Thank you for sharing your experiences.  I'm 36 years old and 5'2.  I live in Northern California and so desperately want to do LL with Dr.  Mahboubian as he's closest to me that does this and I'm not a rich guy who can afford to take all that time off after I use up all my sick leave, which is 8 weeks worth.  Dr.  M told me via email that I can go back to work in 2 weeks, which given the experiences I've read here, seems impossible.  I also, find it hard to see myself traveling back and forth every three weeks post-surgery.  I envy you guys that can afford that.  My only hope is that I get a loan from some company like loanme or SOFI and while that's possible, I still don't want to travel every three weeks.  Fortunately, I do have medical insurance and hope that can at least cover meds and PT.  Can you guys address some of these concerns I have? Thank you.


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Yardbird
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« Reply #33 on: June 25, 2016, 05:11:54 AM »

Thank you for sharing your experiences.  I'm 36 years old and 5'2.  I live in Northern California and so desperately want to do LL with Dr.  Mahboubian as he's closest to me that does this and I'm not a rich guy who can afford to take all that time off after I use up all my sick leave, which is 8 weeks worth.  Dr.  M told me via email that I can go back to work in 2 weeks, which given the experiences I've read here, seems impossible.  I also, find it hard to see myself traveling back and forth every three weeks post-surgery.  I envy you guys that can afford that.  My only hope is that I get a loan from some company like loanme or SOFI and while that's possible, I still don't want to travel every three weeks.  Fortunately, I do have medical insurance and hope that can at least cover meds and PT.  Can you guys address some of these concerns I have? Thank you.




Thanks for your post. I can't speak for other patients, but I'm definitely not a rich guy. It took me several years to save the money to pay for this procedure, and I had to make a lot of personal sacrifices. If you have a steady, full-time job and good credit, you might consider applying for a loan. You can shop around online for the most favorable interest rate. If money is an issue, you might consider lengthening your tibias with the traditional external frames. I know that Dr. M has achieved excellent results with external fixators (read Feyth's diary). The external device has a long, proven track record and is probably among the safest and most reliable methods (though not necessarily the most comfortable). I understand that externals are about 20K cheaper than precice nails. You can reduce your costs even further if you pay the surgeon and hospital directly by cashier's check. I can tell you that I received 10% off both the surgeon and hospital fees by prepaying directly. When paying out of pocket, there is generally room for some negotiation on price. Whatever you decide, try to stay in the U.S. if possible. I've been all over the world investigating this, and I promise you that you will not find a higher standard of care anywhere else ...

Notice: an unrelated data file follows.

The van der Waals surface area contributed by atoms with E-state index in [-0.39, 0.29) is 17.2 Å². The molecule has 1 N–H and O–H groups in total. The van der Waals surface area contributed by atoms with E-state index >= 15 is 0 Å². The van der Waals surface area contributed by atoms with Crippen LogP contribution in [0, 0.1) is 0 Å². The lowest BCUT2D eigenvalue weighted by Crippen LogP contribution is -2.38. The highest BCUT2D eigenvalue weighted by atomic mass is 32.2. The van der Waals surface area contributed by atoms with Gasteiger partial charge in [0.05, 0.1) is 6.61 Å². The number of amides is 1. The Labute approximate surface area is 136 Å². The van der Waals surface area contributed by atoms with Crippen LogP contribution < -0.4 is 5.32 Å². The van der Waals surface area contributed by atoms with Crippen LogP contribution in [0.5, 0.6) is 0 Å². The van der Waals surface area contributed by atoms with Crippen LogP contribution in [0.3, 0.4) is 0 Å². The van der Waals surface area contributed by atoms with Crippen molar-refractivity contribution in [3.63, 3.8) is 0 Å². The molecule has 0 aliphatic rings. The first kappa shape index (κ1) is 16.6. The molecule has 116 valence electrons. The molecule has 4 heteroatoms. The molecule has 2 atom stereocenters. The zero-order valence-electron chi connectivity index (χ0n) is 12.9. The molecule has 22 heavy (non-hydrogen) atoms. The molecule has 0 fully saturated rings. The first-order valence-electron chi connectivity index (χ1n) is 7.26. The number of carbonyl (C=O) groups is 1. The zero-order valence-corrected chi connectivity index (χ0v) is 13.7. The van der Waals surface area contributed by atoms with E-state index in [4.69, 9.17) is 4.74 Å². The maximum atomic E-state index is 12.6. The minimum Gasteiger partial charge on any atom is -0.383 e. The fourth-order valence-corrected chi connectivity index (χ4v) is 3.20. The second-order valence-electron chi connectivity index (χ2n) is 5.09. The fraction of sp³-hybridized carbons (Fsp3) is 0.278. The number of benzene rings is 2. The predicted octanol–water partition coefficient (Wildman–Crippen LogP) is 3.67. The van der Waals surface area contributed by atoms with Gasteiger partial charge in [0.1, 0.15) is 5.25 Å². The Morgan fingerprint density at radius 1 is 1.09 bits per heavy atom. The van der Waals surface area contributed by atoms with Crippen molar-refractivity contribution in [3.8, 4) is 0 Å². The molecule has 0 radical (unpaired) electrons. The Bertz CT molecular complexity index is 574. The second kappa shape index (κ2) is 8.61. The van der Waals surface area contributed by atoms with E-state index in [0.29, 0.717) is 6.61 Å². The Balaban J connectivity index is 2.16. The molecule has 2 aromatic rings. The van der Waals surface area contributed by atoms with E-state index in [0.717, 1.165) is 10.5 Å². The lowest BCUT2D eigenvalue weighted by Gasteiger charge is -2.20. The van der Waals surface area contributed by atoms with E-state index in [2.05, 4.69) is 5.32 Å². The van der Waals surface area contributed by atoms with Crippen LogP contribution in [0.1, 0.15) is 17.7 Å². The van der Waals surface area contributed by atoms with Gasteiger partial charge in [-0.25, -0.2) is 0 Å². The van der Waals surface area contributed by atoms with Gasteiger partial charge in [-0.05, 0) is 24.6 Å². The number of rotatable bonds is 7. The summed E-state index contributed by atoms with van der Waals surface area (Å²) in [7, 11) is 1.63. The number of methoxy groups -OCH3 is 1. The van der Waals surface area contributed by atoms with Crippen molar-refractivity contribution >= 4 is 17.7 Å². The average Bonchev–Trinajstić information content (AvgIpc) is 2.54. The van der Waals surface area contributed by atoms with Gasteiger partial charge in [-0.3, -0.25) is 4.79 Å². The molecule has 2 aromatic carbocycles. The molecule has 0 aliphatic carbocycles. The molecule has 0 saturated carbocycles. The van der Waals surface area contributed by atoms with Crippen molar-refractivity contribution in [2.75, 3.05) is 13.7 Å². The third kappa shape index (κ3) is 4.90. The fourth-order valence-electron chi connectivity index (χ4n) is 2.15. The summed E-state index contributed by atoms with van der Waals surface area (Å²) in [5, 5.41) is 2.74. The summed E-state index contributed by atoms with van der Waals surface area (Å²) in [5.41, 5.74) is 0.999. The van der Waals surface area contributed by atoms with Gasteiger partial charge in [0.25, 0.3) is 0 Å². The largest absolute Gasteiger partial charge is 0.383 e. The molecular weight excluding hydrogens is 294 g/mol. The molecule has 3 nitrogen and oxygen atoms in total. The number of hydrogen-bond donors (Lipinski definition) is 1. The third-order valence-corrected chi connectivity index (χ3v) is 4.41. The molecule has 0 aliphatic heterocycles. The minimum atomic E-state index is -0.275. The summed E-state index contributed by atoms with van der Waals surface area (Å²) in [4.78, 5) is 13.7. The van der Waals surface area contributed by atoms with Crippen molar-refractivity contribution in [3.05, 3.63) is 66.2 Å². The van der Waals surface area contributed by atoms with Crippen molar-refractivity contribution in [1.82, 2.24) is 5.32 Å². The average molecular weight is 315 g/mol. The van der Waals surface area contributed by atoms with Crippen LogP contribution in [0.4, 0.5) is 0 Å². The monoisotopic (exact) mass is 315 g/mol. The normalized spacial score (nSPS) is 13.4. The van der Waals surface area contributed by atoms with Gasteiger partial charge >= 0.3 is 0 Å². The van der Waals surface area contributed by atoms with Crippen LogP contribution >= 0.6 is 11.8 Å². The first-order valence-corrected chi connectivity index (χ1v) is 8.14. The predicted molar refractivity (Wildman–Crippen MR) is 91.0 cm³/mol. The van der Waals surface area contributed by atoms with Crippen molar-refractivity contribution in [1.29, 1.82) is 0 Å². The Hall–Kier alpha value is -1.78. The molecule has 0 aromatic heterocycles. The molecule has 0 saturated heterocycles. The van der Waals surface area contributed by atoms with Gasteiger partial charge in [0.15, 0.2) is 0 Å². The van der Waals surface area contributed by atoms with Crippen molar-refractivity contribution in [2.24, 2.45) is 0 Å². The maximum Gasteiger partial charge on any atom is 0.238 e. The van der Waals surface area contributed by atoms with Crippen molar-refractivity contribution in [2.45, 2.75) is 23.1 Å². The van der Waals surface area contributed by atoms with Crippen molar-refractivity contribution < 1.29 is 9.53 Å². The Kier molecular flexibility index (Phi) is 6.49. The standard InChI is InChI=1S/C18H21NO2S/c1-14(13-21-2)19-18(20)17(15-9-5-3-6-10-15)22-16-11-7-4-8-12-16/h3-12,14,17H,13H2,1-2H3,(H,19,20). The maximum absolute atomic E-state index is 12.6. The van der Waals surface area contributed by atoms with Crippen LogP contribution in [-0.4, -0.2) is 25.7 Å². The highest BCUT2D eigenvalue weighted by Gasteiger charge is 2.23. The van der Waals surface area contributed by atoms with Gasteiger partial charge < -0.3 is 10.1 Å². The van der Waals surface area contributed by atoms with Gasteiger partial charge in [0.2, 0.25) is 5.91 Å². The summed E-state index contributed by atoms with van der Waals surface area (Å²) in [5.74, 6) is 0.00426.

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mgibson77
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« Reply #34 on: June 26, 2016, 04:06:34 AM »

jwalk707, to add to what yardbird said, I'd just like to mention that this surgery is a journey. Meaning that you have to really commit a few years to it ahead of time, especially with respect to money. Most of us who've done it aren't necessarily rich but the will and desire to do it drive us.

I for one had a two bed room aparment back in 2013 (also in north Cali) and I rented one room to a guy so that I could cut my rent in half. In addition to working as a software engineer during the day, I also drove for Uber and Lyft at night for three straight years in order to have more money after paying for the surgery because my job wasnt going to be a guarantee after 60 days.

Just as an idea, I raised $100, 000 between 2013 and 2016. Because my work wasn't able to wait for me for more than 60 days, I lost the position so i'm currently unemployed. At the moment, I rely on unemployment and some of my savings from the money raised as I look for work. I'm also planning to start driving for Uber again as I look for a full time Software Engineering job. I was 5' 5 1/2 '' so I really wanted to do this things which is why things like employment or loss of work didn't matter to me much. 

After twelve weeks (for femur lengthening) I felt like I was able to work comfortably as a Software Engineer.
Hope this helps you.
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danniejoe26
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« Reply #35 on: June 26, 2016, 04:38:19 AM »

jwalk707, to add to what yardbird said, I'd just like to mention that this surgery is a journey. Meaning that you have to really commit a few years to it ahead of time, especially with respect to money. Most of us who've done it aren't necessarily rich but the will and desire to do it drive us.